The StandStand team–Luke, Lindsay, & Liam–hope that you and your loved ones are healthy and safe during this challenging time! We are still making our StandStands in Randolph, MA, and shipping them out across the country to help make Zoom calls and working from home healthier and more fun. Our hours in our shared workspace have been reduced in order to de-densify the workplace, but we’re working hard to send your standing desks as quickly as we can. New orders ship out in about two weeks. Thanks for your understanding, and get in touch ([email protected]) with any questions!
Our new product, StandStand Mouse, was funded on Kickstarter last week! Check out our campaign page and updates to learn about this new standing desk option. Not only does it solve the problem that many laptop users loathe their trackpad like the flu, but meeting the design challenges of this new product gave me the opportunity to explore a more modern aesthetic that complements the classic look of the original StandStand standing desk. Read more about the iterative design process here!
Production of the Kickstarter rewards is well underway, and we’ll be ready to take orders for StandStand Mouse on our website by the end of January. Drop me a line ([email protected]) with any questions!
The cost of labor in the US is much higher than overseas, and people often ask why we don’t aim for bigger margins by manufacturing in Asia. But one of the original goals of launching StandStand was to find a way to build a stronger connection to my hometown of Superior, Wisconsin. I wanted to work with my high school friend who now runs his father’s cabinetry shop, the shop where I worked for two summers in college. I also wanted to support jobs in the community that supported me along the way. Finally, after a decade of school that took me far from home, I wanted a reason to make frequent trips to the town where my parents still live.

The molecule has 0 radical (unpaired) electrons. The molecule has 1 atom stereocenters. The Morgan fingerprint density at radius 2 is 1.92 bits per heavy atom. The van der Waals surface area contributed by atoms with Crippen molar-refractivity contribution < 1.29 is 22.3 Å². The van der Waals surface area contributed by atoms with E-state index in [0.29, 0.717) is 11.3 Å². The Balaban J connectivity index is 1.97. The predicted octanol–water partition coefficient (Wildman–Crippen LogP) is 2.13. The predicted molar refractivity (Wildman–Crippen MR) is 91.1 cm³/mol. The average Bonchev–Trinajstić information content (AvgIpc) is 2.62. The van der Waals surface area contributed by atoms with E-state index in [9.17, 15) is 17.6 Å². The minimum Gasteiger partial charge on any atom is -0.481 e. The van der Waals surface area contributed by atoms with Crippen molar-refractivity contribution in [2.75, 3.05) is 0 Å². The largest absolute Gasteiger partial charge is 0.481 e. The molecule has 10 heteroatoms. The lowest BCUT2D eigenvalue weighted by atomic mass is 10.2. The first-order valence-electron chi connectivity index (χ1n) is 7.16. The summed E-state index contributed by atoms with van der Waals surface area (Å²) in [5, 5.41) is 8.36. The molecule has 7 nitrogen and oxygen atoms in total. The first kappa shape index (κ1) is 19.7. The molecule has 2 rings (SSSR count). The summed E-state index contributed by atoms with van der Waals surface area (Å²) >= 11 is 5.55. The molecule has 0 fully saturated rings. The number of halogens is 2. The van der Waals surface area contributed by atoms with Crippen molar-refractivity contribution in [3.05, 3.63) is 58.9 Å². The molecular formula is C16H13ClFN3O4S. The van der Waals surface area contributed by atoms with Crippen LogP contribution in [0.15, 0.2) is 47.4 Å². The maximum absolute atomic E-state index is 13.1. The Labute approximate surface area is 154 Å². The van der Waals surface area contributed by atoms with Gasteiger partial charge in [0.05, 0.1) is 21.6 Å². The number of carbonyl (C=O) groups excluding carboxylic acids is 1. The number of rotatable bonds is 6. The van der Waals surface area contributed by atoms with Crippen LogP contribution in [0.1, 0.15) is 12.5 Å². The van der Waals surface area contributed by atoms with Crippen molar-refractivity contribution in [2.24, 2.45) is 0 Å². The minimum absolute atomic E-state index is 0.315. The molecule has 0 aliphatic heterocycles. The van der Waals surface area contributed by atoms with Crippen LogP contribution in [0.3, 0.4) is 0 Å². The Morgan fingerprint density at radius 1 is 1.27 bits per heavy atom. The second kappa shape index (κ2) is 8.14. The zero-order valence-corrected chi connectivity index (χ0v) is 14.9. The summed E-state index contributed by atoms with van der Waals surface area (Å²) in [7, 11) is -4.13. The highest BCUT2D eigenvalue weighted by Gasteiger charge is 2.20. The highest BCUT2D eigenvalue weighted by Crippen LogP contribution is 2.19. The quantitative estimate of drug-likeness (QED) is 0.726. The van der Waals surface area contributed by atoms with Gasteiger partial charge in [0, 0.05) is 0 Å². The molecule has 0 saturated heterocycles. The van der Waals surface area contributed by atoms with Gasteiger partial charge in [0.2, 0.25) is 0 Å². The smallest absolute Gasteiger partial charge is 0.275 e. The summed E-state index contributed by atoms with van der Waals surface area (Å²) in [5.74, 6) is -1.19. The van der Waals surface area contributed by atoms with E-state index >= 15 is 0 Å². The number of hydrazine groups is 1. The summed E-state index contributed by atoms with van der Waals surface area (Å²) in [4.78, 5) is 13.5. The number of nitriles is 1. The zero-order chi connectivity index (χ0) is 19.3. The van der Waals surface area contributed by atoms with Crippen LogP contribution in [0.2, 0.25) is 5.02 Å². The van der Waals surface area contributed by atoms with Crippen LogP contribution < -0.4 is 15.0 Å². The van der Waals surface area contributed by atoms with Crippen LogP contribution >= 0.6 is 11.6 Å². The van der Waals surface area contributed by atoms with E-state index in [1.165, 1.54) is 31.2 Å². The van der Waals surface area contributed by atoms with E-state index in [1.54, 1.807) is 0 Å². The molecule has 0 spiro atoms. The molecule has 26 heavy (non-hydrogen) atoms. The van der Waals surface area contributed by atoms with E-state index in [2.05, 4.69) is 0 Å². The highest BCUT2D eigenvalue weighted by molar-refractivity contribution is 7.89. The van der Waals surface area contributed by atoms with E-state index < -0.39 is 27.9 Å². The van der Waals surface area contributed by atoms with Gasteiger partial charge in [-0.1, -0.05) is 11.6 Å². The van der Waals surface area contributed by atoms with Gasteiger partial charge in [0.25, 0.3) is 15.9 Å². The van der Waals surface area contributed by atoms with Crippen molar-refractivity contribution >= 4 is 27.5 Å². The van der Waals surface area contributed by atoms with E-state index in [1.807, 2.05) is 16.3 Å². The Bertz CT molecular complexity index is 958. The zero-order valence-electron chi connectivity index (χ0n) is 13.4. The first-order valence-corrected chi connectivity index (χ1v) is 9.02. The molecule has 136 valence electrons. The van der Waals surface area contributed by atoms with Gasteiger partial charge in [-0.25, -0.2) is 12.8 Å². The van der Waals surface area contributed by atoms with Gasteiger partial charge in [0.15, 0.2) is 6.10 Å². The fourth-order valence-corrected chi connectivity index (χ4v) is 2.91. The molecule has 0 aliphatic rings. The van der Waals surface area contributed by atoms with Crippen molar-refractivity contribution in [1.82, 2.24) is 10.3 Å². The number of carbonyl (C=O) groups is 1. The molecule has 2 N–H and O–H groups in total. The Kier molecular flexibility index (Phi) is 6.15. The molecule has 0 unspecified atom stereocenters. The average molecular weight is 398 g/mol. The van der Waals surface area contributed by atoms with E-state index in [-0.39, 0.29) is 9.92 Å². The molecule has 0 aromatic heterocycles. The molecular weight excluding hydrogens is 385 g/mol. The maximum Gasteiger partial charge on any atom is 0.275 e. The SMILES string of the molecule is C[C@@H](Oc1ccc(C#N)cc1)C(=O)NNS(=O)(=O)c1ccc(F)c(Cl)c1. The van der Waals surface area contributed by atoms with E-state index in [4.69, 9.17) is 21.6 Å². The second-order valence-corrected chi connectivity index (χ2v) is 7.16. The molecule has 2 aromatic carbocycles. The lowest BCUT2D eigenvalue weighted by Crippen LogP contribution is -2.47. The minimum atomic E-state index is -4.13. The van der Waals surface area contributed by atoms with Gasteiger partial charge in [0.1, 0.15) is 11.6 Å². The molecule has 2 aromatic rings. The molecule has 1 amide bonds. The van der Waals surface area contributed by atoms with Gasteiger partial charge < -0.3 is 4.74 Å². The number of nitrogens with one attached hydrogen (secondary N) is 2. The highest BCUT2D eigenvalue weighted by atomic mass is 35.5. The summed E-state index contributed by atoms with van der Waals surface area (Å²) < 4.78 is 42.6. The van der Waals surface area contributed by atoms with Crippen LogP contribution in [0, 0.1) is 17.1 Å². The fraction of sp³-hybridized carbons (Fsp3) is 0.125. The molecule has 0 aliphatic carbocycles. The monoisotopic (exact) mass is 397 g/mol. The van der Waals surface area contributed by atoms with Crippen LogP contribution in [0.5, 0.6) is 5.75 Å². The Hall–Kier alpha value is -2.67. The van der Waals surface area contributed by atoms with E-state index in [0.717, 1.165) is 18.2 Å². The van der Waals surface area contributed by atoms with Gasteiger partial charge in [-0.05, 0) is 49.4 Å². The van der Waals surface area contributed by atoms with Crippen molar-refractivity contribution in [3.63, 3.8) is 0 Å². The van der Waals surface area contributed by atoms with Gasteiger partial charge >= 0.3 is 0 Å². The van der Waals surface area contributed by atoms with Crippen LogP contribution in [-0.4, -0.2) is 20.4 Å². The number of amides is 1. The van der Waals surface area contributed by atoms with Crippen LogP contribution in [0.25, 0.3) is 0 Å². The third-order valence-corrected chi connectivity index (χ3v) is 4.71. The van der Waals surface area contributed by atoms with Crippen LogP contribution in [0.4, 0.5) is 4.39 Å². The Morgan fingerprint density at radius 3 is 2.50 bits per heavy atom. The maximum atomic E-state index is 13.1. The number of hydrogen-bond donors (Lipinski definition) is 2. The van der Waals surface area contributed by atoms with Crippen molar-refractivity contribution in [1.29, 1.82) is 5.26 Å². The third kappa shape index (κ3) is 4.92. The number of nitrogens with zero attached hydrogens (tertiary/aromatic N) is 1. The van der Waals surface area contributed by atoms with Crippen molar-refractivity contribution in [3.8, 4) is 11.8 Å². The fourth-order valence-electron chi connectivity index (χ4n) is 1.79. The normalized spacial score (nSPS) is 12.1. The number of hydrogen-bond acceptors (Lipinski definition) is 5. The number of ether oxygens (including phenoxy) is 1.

In the past, places of unique geographical advantages haven’t been very business friendly. The Twin Ports of Superior and Duluth were far from centers of business and finance, and slower communication made it harder to keep in touch with the broader world and market a product. But with the connections available through today’s technology, there’s no reason not to manufacture in a city where you can be in the factory at 3:30 and camping on a lake at 4:00. You’re closer to the outdoors. And when you live in a smaller community, you see your impact in the jobs you create, you borrow from the credit union where your neighbors deposit their paychecks, and you take greater satisfaction in the connections you are building.
Now, whenever I visit the Twin Ports, I’m like a kid in a candy shop as I look out the window at the unique tapestry of natural beauty, historic buildings, homes, and shipping industry. I can’t get enough of it. Superior and Duluth boast a remarkable blend of nature and industry, which intersect and weave throughout livable neighborhoods. As we play our small part in that ongoing story, we’re committed to supporting a balance between economic development and a sustainable future.
StandStand partnered with a small American manufacturer to produce our products. We understood that our “cost of goods sold” would be much higher because workers in the US receive higher wages than they do overseas. But in addition to the satisfaction we feel from building the local economy, there are some real benefits to this type of arrangement.